Ready for the Roller Coaster?

Posted on April 28th, 2011, by Mike

You’ve waited in the long line, zig-zagging your way to the front.  Your anticipation grew as the train left the station, and the ratchet engaged, dragging you click click click up the long hill.  You know what’s coming next, right? That mix of terror and exhilaration, as the wild ride will finally commence once you get to the top…

Well am I the only one to hear the click click click that portends a wild ride of another sort, specifically the looming hyperinflation that is gonna make my future… interesting?

Things are getting more expensive, aside from houses at least.  People aren’t getting more employed, really, which might be a delaying factor for when the wild ride begins; if we all had decent salaries and were as free-spending as we have been in the past, then maybe all the undermining of the dollar would be met by a market ready to adopt across-the-board price increases.  But it does seem like a reckoning is coming; indeed, we’ve been assured that whatever inflation we see will be temporary, minor, nothing to worry about. Of course, this is the politically correct way of warning us that inflation is coming.

I’d say it is already here.  Oil is up a lot, but of course we’ve flirted with these prices before, without spiraling into inflation.  Still, the reason for modern price movements have been the global weakening of the dollar, nothing really to do with supply or demand.  As evidence, look at precious metals… pretty much any and all of them! As more folks look at gold, or silver, or even copper as a more trusted reserve currency than bucks, they continue to climb in value. Except, in a sense, they really aren’t climbing so much as the dollar is falling below them.

The rest of our economy, though, remains at relatively low values, due in part to inability of the consumer to spend much. So, while the raw materials of our economy get more costly, the finished goods are locked into price points that leave no room for profit.  Lack of profit means lack of growth, which extends the recession.  At some point, though, the ratcheting will stop because we have crested the hill.  The increased costs of production, such as the expenses of delivery using diesel fuel, will have to be passed along.  So get ready!  It’s gonna be quite a ride.

I don’t have an economic education, I’m just sharing my perception and thoughts. But it seems like the time is right to lock away some savings in assets that will ride out whatever inflation lies ahead, whether it be temporary and minor or Weimar Republic hyper.  That’s why I’ve set up an account with SilverSaver, a nifty program that can automate savings for you and make things really simple.  Of course, there’s other places one can go to buy silver and gold, and I’ve heard about investing in silver mining rather than physical silver or gold, but SilverSaver impressed me with its ease of use.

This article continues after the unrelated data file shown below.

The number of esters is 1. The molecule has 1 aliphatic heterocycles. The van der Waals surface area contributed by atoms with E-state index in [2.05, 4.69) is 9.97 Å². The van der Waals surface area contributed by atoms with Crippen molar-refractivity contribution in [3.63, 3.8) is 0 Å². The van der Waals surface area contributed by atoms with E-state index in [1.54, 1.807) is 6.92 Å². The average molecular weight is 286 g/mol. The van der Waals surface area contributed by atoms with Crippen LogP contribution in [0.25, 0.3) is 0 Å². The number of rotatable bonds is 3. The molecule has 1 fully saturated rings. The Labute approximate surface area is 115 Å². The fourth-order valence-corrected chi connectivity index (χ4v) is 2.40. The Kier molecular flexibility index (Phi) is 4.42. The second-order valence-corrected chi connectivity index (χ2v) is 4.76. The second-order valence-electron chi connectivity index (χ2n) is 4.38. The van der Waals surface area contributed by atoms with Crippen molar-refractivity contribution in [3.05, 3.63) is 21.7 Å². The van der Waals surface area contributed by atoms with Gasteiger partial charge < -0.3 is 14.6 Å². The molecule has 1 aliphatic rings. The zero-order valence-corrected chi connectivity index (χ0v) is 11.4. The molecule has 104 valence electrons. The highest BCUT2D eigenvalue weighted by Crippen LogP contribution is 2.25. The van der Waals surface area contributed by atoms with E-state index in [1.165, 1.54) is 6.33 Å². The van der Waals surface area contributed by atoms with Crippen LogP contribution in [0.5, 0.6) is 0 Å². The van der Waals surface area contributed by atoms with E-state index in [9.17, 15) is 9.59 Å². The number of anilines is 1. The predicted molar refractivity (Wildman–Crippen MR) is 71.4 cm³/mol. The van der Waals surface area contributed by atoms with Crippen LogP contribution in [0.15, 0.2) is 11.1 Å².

I only wish I had found out about it a lot sooner!  In the past year, the price of silver has tripled.  TRIPLED! A bit of research told me that, while this is in part due to the general flight to precious metals, it is also due to a change in the laws regarding fractional reserves.  In other words, the banks used to hold about 1% of the silver for which they issued certificates, or something along those lines.  Now, they must hold the physical reserves in total, or something along those lines.  I’m sure I am misrepresenting it, but suffice it to say that banks now exert a TON of demand on silver, so the steep rise over the past year has been something of an adjustment to a new normal.

What this means is that the current $45-$50 per ounce price of silver is not a “bubble” but rather a new baseline, which might go up a little bit more or a lot bit more.  With gold nearing $1600, and considering that silver is roughly 16 times more abundant in the earth than gold, one could expect the silver price to be $100 per ounce. Silver’s price had been held low by the fractional reserve banking methods that used to be common, and this was done in part because silver has industrial uses; expensive silver means expensive consumer electronics, etc.  Now that silver is climbing, some of these industrial uses may have to explore alternative materials (which were not previously employed because they cost more than cheap silver used to), or pass along the cost… i.e. inflation either way, at least for products that utilize silver.  Seems that the same story is gonna play out with other metals, like copper – can you think of any products you use that have copper in them?  Sure you can.

So I’m buying silver at $50, even if it was a mere $17 just months ago.  Not just because it can go to $100, but because if it does go to $100 it will be because $100 then will buy what $50 buys now.  Whatever ups and downs may come, I’m gonna stay on track. I’m strapped in, and ready for the wild ride to come!


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